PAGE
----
Use these tips to help your child (ages 3- 13) discover how to plan and prioritize her time.
Statistics show that family support for reading – including reading aloud to children – has a major impact on reading success. However, research has uncovered a variety of reasons why many families aren’t as involved as they could be.
Values are very important in parenting since they deeply influence all behaviors and attitudes and effect our decisions and relationships. For a value to be truly your own, you must act on it and your behavior must reflect it – not just verbally accept it or think that you should follow it.
Each time there’s a mass shooting—and it seems to be happening now more than ever—we find ourselves having trouble finding the words to explain to our children, yet again, why it happened, and why it continues to happen.
The recent shooting has evoked many emotions—sadness, grief, helplessness, anxiety, and anger.
Children who are struggling with their thoughts and feelings about the stories and images of the
shooting may turn to trusted adults for help and guidance.
In the wake of the double tragedies, many parents are left grappling with how to explain such incomprehensible violence to their children.
Dramatic, disturbing news events can leave parents speechless. These age-based tips on how to talk to kids about the news—and listen, too—can help.
If it bleeds, it leads. The old newsroom adage about milking stories for sensationalism seems truer than ever today. And with technology doing the heavy lifting—sending updates, tweets, posts, and breaking news alerts directly to our kids’ phones—we parents are often playing catch-up. Whether it’s wall-to-wall coverage of the latest natural disaster, a horrific mass shooting, a suicide broadcast on social media, or a violent political rally, it’s nearly impossible to keep the news at bay until you’re able to figure out what to say. The bottom line is that elementary school-aged kids and some middle schoolers have trouble fully understanding news events. And though older teens are better able to understand current events, even they face challenges when it comes to sifting fact from opinion—or misinformation.
When you ask most 6th, 7th and 8th grade students about their college plans, you will quickly realize that college is the furthest thing from their minds. Middle school students are much more interested in their most recent social media post, the latest video game, their favorite sports team, and hanging out with their friends. And parents, that’s truly okay. Adolescence is a time to explore, learn and have fun. So, don’t stress too much about their lack of interest in building a college list or starting that essay for the college application. With this in mind, parents can do a lot to help prepare their students for college, starting at a young age. The first thing to do? Help them to create a college-going mindset. Here’s how.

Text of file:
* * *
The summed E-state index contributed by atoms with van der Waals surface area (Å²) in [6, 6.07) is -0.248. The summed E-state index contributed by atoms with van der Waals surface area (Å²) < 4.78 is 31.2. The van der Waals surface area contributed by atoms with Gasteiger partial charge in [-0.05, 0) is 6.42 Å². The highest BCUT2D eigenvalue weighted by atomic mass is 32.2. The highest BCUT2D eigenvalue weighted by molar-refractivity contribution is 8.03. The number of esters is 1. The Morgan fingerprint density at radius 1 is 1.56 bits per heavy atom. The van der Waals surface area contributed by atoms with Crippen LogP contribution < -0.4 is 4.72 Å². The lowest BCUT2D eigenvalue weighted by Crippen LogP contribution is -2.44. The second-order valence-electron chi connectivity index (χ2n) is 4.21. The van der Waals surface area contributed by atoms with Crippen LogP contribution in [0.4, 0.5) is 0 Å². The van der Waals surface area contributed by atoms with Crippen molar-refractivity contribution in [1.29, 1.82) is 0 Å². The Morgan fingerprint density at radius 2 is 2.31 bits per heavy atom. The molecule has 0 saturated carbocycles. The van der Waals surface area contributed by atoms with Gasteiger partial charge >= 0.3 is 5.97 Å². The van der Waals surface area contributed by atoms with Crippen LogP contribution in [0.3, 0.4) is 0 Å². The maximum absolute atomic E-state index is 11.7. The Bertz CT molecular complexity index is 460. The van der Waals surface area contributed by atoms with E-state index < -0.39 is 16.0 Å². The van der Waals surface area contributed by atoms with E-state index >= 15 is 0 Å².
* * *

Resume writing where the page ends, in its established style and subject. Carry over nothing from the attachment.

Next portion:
Regardless of whether or not you own guns, your child is eventually going to want to talk to you about firearms. Whether they grew up in a family of hunters and shooters or are introduced to guns by television or movies, kids have an innate desire to learn more about the world around them. This may seem like a basic developmental process, part of growing up and determining where we fit in in the world that surrounds us, but those early lessons can have a long-lasting impact. That’s why it’s important to talk to your kids about firearms early on, and the message must be clear.
Anxiety is part of the human experience and at times the word “anxiety” is watered down. People worry about a wide variety of things. Finances, job stability, relationships, child-rearing, health, and safety come to mind as common worries on a day-to-day basis. Not all worrying, however, qualifies as anxiety.
Anxiety disorders include disorders that share features of excessive fear and anxiety that negatively impact functioning. For kids, this might mean that anxiety makes it difficult to get to school each day, make and maintain friends, sleep at night, or focus in the classroom. For adults, work, romantic relationships, friendships, finances, and physical health can suffer. Anxiety manifests in many ways (physical, emotional, and behavioral), and there are several disorders that fall under “anxiety disorders.”
This section pulls together fundamental information about bullying.
To boost academic achievement, Eric Jensen, founder and CEO of Jensen Learning, encourages teachers to consider a few of these over-reaching approaches for their instruction.
Kids who know what bullying is can better identify it. They can talk about bullying if it happens to them or others. Kids need to know ways to safely stand up to bullying and how to get help.
Our culture is obsessed with numbers and data. In our jobs, many of us have a need to quantify and measure performance. Although standardized test scores like the SAT and ACT are important to some college admissions officers as indicators of a student's ability to do...
Someone who witnesses bullying, either in person or online, is a bystander. Friends, students, peers, teachers, school staff, parents, coaches, and other youth-serving adults can be bystanders. With cyberbullying, even strangers can be bystanders.
Children with disabilities—such as physical, developmental, intellectual, emotional, and sensory disabilities—are at an increased risk of being bullied. Any number of factors— physical vulnerability, social skill challenges, or intolerant environments—may increase the risk. Research suggests that some children with disabilities may bully others as well.
It is important to understand how children are cyberbullied so it can be easily recognized and action can be taken.